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There Will Be Oil

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  • Sat, Sep 17, 2011 - 01:10pm

    #1
    KugsCheese

    KugsCheese

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    There Will Be Oil

online.wsj.com/article/SB10001424053111904060604576572552998674340.html

Rebuttals?   I think the important question is: there will be oil but at what price?   It is hard to tell what a true price for oil is since the FED is busy devaluing the dollar, but what about $2.80 – $3.00?

  • Sat, Sep 17, 2011 - 04:10pm

    #2

    Johnny Oxygen

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    Re: There will be oil

I think this topic has been beat to death here at CM.

This article provides no proof just belief.

I hope he’s right and everything will be just fine but I don’t "believe" so.

  • Sat, Sep 17, 2011 - 06:22pm

    #3
    sundarb

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    Can we split the belief portion?

[quote=Johnny Oxygen]

I think this topic has been beat to death here at CM.

This article provides no proof just belief.

I hope he’s right and everything will be just fine but I don’t "believe" so.

[/quote]

I’m not sure where is the belief portion of the article. Could you point to where he is simply basing his statements on faith? There are a lot of facts (such as oil added from existing reserves through improved technologies) and opinions (Hubbert having a static view of the world for example). 

Now – I’m not saying that we should continue our way of ‘exorbitant privilege’ and I’m all for sustainable and ‘scaled-down’ living. But it helps to keep these facts and opinions in perspective towards future planning.

  • Sat, Sep 17, 2011 - 06:24pm

    #4

    jturbo68

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    Cambridge Energy Associates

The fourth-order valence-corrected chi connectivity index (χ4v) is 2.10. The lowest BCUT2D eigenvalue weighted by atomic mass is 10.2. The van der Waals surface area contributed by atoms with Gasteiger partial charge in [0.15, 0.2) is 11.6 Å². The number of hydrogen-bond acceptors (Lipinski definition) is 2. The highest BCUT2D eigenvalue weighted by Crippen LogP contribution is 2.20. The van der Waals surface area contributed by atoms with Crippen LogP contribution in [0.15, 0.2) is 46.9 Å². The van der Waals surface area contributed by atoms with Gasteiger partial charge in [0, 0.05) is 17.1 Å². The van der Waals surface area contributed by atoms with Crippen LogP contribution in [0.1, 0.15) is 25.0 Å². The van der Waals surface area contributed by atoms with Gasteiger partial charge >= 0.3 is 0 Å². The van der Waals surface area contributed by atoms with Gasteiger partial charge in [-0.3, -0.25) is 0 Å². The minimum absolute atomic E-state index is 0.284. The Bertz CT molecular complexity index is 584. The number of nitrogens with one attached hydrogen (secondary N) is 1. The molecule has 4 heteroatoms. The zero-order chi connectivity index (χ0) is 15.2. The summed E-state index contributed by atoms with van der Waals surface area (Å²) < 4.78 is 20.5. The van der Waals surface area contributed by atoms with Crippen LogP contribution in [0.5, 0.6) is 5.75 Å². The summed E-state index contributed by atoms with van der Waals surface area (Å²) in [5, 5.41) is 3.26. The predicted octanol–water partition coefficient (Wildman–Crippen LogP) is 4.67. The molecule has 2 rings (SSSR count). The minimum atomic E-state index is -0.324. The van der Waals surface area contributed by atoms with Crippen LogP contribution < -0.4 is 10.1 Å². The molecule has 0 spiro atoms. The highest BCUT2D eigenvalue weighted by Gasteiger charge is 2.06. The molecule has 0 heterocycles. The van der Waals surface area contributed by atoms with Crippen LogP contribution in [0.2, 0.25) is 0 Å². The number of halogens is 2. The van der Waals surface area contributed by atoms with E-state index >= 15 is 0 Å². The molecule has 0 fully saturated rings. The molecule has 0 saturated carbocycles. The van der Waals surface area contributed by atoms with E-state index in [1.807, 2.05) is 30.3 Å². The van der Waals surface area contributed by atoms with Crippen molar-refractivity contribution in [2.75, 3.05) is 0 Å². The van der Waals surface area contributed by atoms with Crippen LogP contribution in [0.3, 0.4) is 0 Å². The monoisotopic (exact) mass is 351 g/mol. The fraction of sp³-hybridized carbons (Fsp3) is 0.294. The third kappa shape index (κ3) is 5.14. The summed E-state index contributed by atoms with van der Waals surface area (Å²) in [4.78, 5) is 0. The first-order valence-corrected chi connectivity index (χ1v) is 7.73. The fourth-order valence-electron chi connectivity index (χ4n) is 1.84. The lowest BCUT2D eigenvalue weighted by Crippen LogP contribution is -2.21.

Cambridge Energy Associates –  It seems like these guys are often behind the No Peak Oil Puff pieces.

These guys dont understand the relentless nature of exponential growth. The last paragraph of the article mentions Hubards receding oil plateau … Yet we are living right in the middle of the plateau .. since 2006.

 John

  • Sat, Sep 17, 2011 - 06:30pm

    #5
    ewilkerson

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    Johnny, I have to agree.  I

Johnny, I have to agree.  I wrote a letter to my local paper a while back about the end of cheap oil.  They printed it, as they have done on several about the current situation.  The response on my cheap oil I received from one person was that they expected their President to make sure they had enough cheap gas.  Needless to say I had to respond with more facts.  People just don’t or don’t want to believe it.

I watch the political and business discussions and look in disbelief.  I have this surreal feeling as to why am I one of the few who at least understtand a good bit of it.

Ernest

  • Sat, Sep 17, 2011 - 07:44pm

    #6

    jturbo68

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    There Will Be Oil

The Distressing thing about a  Peak Oil piece like this in the WSJ is that it will be read and interpreted as the solution in readers minds.  When they next come up against Peak Oil, they will already thave some basic perception that it is bunk.